Production continued after the Second World War. In 1955, Norsk Hydro was a powerhouse (in all senses of the word!) with 18% of the global export market for fertiliser products.
After 1960, most of the production in Rjukan was moved out of town to more modern factories in Porsgrunn. Moreover, Rjukan lost its status as major industrial town. However some industry is still present here, but on a much smaller scale.
Ammonia production ended in Notodden in 1968 and in Rjukan in 1989. Furthermore, they replaced Vemork with a new facility behind the mountains in 1971. Today the power plants serve as heritage sites and museums.
After the turn of the century, Rjukan began to refocus its prime source of income. It found that tourism could be a huge industry here. After all, it was in the 19th century. With that the town decided to push for UNESCO World Heritage status for its industrial plants.
The application was for Rjukan and Notodden. Above all, they represent the second industrial revolution consisting of industry, hydropower, transport and factory cities. The cities went on the UNESCO list on 5 July 2015. This is exactly 108 years and 1 day after Sam Eyde’s plans began for Rjukan.
Here’s the reason UNESCO added it:
Located in a dramatic landscape of mountains, waterfalls and river valleys, the site comprises hydroelectric power plants, transmission lines, factories, transport systems and towns. The complex was established by the Norsk-Hydro Company to manufacture artificial fertiliser from nitrogen in the air. It was built to meet the Western world’s growing demand for agricultural production in the early 20th century. The company towns of Rjukan and Notodden show workers’ accommodation and social institutions linked by rail and ferry to ports where the fertilizer was loaded. The Rjukan-Notodden site manifests an exceptional combination of industrial assets and themes associated to the natural landscape. It stands out as an example of a new global industry in the early 20th century.UNESCO World Heritage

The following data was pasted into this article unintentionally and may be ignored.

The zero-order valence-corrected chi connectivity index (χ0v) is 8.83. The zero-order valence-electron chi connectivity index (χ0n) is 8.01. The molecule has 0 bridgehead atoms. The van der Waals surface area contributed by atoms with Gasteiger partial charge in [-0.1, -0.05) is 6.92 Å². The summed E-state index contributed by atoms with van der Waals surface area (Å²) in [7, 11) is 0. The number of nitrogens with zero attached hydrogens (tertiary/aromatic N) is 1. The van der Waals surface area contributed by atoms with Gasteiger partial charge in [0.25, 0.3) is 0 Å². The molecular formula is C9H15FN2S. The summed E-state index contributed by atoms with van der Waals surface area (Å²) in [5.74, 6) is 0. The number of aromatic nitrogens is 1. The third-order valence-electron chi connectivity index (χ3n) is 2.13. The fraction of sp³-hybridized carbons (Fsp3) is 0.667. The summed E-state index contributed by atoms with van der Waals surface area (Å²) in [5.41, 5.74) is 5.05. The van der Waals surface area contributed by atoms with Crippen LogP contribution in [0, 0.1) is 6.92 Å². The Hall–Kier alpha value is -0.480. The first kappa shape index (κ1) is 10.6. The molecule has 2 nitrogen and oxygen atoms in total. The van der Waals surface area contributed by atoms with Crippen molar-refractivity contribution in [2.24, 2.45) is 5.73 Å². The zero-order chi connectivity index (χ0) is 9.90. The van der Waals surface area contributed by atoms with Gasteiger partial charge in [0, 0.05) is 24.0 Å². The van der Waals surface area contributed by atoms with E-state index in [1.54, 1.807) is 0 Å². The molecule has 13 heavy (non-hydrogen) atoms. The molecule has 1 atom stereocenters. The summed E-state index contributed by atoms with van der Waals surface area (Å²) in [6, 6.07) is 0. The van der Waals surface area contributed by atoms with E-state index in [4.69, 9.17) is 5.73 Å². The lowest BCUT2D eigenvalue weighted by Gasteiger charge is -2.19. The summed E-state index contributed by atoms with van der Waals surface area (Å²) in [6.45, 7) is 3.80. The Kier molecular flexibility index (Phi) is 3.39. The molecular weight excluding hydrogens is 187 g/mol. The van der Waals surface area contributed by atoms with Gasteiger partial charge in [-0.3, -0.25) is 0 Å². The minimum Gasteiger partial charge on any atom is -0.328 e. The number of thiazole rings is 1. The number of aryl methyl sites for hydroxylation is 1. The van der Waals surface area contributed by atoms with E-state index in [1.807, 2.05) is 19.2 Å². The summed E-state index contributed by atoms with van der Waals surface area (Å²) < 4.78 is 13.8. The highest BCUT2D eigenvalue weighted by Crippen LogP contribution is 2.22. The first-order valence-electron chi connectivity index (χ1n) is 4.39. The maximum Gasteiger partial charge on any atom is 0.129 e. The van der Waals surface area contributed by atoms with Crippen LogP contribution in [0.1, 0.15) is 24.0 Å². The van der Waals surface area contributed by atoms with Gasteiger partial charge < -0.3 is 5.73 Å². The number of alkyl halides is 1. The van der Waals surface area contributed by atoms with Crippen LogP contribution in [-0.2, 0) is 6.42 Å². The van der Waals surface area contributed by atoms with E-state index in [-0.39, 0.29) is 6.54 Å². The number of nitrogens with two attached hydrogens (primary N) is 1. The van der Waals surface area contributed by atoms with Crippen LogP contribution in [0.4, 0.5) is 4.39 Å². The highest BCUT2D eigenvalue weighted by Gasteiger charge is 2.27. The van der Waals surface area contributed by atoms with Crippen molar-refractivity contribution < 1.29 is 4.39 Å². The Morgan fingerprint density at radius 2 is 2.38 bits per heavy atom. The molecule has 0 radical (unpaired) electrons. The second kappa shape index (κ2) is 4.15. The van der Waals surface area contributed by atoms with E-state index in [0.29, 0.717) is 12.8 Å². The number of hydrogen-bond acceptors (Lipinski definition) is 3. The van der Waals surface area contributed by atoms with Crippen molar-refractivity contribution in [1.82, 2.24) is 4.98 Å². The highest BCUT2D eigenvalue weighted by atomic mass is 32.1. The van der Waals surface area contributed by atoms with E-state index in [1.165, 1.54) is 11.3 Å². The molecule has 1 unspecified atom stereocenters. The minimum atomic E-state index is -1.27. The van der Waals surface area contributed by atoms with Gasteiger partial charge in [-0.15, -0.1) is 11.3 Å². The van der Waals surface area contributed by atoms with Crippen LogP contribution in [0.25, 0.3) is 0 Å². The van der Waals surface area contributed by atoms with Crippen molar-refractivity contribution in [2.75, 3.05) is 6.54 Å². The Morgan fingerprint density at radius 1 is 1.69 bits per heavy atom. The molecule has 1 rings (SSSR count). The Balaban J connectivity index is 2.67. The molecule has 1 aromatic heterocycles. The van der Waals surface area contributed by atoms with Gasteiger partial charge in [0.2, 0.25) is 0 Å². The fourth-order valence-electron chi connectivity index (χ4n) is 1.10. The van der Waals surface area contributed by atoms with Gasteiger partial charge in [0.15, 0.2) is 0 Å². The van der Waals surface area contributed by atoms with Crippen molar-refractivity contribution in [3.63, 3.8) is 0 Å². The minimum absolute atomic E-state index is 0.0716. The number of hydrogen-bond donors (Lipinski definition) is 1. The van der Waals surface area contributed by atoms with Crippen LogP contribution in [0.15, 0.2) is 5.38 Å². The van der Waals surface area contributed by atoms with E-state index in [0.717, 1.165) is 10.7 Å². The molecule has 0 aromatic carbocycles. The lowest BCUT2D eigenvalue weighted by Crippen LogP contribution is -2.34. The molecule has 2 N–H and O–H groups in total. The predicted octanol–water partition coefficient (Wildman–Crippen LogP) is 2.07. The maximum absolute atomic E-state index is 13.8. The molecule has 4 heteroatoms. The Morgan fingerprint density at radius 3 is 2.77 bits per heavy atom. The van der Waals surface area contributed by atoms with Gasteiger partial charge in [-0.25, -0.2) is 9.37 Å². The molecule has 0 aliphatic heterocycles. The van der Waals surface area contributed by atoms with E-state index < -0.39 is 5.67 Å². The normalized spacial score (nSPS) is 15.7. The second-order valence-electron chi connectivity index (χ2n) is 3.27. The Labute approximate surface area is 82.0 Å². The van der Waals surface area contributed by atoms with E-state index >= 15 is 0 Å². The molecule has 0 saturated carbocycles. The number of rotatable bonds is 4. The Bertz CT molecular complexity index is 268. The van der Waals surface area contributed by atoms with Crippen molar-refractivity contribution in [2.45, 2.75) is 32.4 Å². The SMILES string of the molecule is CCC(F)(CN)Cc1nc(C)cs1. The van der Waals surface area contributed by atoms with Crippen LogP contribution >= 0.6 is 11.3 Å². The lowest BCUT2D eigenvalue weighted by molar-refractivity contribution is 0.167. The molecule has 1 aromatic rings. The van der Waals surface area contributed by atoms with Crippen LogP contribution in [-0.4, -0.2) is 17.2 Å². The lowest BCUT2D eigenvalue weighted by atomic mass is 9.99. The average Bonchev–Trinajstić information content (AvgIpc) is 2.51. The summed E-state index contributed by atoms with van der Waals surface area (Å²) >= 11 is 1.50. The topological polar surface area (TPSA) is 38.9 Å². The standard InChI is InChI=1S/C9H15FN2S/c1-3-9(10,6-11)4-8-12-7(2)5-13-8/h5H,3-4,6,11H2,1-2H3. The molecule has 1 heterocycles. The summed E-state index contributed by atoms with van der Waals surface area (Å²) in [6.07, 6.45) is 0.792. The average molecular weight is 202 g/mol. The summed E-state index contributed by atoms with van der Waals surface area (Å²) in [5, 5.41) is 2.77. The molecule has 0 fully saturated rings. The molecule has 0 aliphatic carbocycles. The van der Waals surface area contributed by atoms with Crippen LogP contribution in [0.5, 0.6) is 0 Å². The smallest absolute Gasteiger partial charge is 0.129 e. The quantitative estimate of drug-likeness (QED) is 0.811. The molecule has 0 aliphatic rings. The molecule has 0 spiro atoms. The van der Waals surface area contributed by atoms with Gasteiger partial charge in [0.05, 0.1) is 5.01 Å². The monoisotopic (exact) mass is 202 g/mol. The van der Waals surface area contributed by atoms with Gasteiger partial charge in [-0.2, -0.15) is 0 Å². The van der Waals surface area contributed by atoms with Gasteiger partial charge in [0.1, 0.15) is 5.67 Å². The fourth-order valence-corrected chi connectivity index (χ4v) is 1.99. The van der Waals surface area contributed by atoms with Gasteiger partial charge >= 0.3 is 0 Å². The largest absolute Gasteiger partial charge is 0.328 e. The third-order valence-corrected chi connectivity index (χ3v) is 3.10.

Today 3,100 people live in Rjukan. It is primarily a tourist destination. The surrounding mountains are great for skiers. Moreover, access to Hardangervidda national park is perfect for adventure seekers and hikers. Furthermore, there are numerous museums and visitor centres about the towns heritage.
It’s not all industry in Rjukan. The town is famous for its sun mirrors. Between September and March, Rjukan sits in the shadows. The mountain (thanks, Gaustatoppen) blocks the sun. In 2013, at the cost of 5 million NOK, large mirrors were put on the mountain. They reflect sun onto the town square. Every 12 March is Solfesten, a festival to celebrate the return of the sun.
By Car: Rjukan is a 2.5 hour drive from Oslo. You can take a short detour via the famous Heddal Stave Church. Rjukan is 1.5 hours from Dalen, 2 hours from Skien, and 5.5 hours from Bergen.
Public Transport: There are no direct public transport routes to Rjukan; you have to take multiple buses. This includes from all nearby cities.
How Long to Stay: I would recommend spending at least one night in Rjukan. This will give you time to do Gaustabanen and the Vemork Museum, though they can both be easily spread over 2 days. If you are interested in World War II or hiking, you can do the same trail the resistance workers took when they had their famous sabotage operation. It is a middle-grade hike and will take you past some heritage sites. Click here to learn more. Another hike will take you along the pipes for the Vemork station (click here).
Note: Vemork Museum is not an easy walk from Rjukan town centre. Having a car is highly recommended.
Browse the Travel Guide: